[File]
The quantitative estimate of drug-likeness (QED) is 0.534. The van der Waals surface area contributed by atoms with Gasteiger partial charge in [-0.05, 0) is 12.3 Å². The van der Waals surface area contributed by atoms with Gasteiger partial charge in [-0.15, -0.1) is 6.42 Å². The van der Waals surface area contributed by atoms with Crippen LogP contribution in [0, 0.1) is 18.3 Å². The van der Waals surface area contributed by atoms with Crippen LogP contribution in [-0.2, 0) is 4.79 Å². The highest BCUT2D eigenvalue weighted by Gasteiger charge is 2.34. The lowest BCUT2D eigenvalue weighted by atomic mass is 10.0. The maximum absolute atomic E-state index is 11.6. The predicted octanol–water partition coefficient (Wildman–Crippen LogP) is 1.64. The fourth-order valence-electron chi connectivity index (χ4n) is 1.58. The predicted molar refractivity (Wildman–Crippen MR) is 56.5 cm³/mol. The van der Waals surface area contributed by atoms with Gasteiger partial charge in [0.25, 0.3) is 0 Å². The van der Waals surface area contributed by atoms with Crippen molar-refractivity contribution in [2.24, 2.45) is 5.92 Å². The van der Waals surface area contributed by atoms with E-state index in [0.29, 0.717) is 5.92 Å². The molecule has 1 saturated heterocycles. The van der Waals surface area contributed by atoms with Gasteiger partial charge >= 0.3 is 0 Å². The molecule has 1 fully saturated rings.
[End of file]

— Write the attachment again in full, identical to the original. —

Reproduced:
The quantitative estimate of drug-likeness (QED) is 0.534. The van der Waals surface area contributed by atoms with Gasteiger partial charge in [-0.05, 0) is 12.3 Å². The van der Waals surface area contributed by atoms with Gasteiger partial charge in [-0.15, -0.1) is 6.42 Å². The van der Waals surface area contributed by atoms with Crippen LogP contribution in [0, 0.1) is 18.3 Å². The van der Waals surface area contributed by atoms with Crippen LogP contribution in [-0.2, 0) is 4.79 Å². The highest BCUT2D eigenvalue weighted by Gasteiger charge is 2.34. The lowest BCUT2D eigenvalue weighted by atomic mass is 10.0. The maximum absolute atomic E-state index is 11.6. The predicted octanol–water partition coefficient (Wildman–Crippen LogP) is 1.64. The fourth-order valence-electron chi connectivity index (χ4n) is 1.58. The predicted molar refractivity (Wildman–Crippen MR) is 56.5 cm³/mol. The van der Waals surface area contributed by atoms with Gasteiger partial charge in [0.25, 0.3) is 0 Å². The van der Waals surface area contributed by atoms with Crippen molar-refractivity contribution in [2.24, 2.45) is 5.92 Å². The van der Waals surface area contributed by atoms with E-state index in [0.29, 0.717) is 5.92 Å². The molecule has 1 saturated heterocycles. The van der Waals surface area contributed by atoms with Gasteiger partial charge >= 0.3 is 0 Å². The molecule has 1 fully saturated rings.